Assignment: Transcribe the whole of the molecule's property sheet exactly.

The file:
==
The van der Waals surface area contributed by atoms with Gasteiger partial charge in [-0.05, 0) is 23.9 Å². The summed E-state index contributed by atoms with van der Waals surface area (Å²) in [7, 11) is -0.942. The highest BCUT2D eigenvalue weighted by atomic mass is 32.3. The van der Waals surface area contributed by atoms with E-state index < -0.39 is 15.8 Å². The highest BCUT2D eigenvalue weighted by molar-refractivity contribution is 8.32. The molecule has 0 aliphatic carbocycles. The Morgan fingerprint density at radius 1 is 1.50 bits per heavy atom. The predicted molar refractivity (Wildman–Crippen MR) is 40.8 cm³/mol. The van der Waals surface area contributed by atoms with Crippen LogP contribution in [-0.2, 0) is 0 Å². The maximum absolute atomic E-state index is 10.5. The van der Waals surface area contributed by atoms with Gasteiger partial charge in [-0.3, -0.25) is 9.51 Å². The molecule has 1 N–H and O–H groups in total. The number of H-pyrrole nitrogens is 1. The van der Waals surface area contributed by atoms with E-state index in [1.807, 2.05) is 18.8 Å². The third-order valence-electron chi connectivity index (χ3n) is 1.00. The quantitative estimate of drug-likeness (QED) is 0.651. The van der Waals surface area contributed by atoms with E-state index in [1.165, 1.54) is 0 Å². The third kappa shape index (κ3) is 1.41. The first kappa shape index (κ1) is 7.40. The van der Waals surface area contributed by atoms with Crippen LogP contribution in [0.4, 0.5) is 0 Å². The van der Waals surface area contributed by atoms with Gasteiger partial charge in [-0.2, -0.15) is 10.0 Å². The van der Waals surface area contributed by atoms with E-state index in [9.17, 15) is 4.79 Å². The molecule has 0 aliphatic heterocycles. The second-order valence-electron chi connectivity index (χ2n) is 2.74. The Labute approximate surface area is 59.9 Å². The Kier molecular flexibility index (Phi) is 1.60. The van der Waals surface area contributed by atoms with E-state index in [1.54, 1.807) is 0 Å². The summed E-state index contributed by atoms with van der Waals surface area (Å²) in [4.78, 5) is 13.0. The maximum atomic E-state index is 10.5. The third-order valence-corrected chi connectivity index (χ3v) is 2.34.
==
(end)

The van der Waals surface area contributed by atoms with Gasteiger partial charge in [-0.05, 0) is 23.9 Å². The summed E-state index contributed by atoms with van der Waals surface area (Å²) in [7, 11) is -0.942. The highest BCUT2D eigenvalue weighted by atomic mass is 32.3. The van der Waals surface area contributed by atoms with E-state index < -0.39 is 15.8 Å². The highest BCUT2D eigenvalue weighted by molar-refractivity contribution is 8.32. The molecule has 0 aliphatic carbocycles. The Morgan fingerprint density at radius 1 is 1.50 bits per heavy atom. The predicted molar refractivity (Wildman–Crippen MR) is 40.8 cm³/mol. The van der Waals surface area contributed by atoms with Crippen LogP contribution in [-0.2, 0) is 0 Å². The maximum absolute atomic E-state index is 10.5. The van der Waals surface area contributed by atoms with Gasteiger partial charge in [-0.3, -0.25) is 9.51 Å². The molecule has 1 N–H and O–H groups in total. The number of H-pyrrole nitrogens is 1. The van der Waals surface area contributed by atoms with E-state index in [1.807, 2.05) is 18.8 Å². The third-order valence-electron chi connectivity index (χ3n) is 1.00. The quantitative estimate of drug-likeness (QED) is 0.651. The van der Waals surface area contributed by atoms with E-state index in [1.165, 1.54) is 0 Å². The third kappa shape index (κ3) is 1.41. The first kappa shape index (κ1) is 7.40. The van der Waals surface area contributed by atoms with Crippen LogP contribution in [0.4, 0.5) is 0 Å². The van der Waals surface area contributed by atoms with Gasteiger partial charge in [-0.2, -0.15) is 10.0 Å². The van der Waals surface area contributed by atoms with E-state index in [9.17, 15) is 4.79 Å². The molecule has 0 aliphatic heterocycles. The second-order valence-electron chi connectivity index (χ2n) is 2.74. The Labute approximate surface area is 59.9 Å². The Kier molecular flexibility index (Phi) is 1.60. The van der Waals surface area contributed by atoms with E-state index in [1.54, 1.807) is 0 Å². The summed E-state index contributed by atoms with van der Waals surface area (Å²) in [4.78, 5) is 13.0. The maximum atomic E-state index is 10.5. The third-order valence-corrected chi connectivity index (χ3v) is 2.34.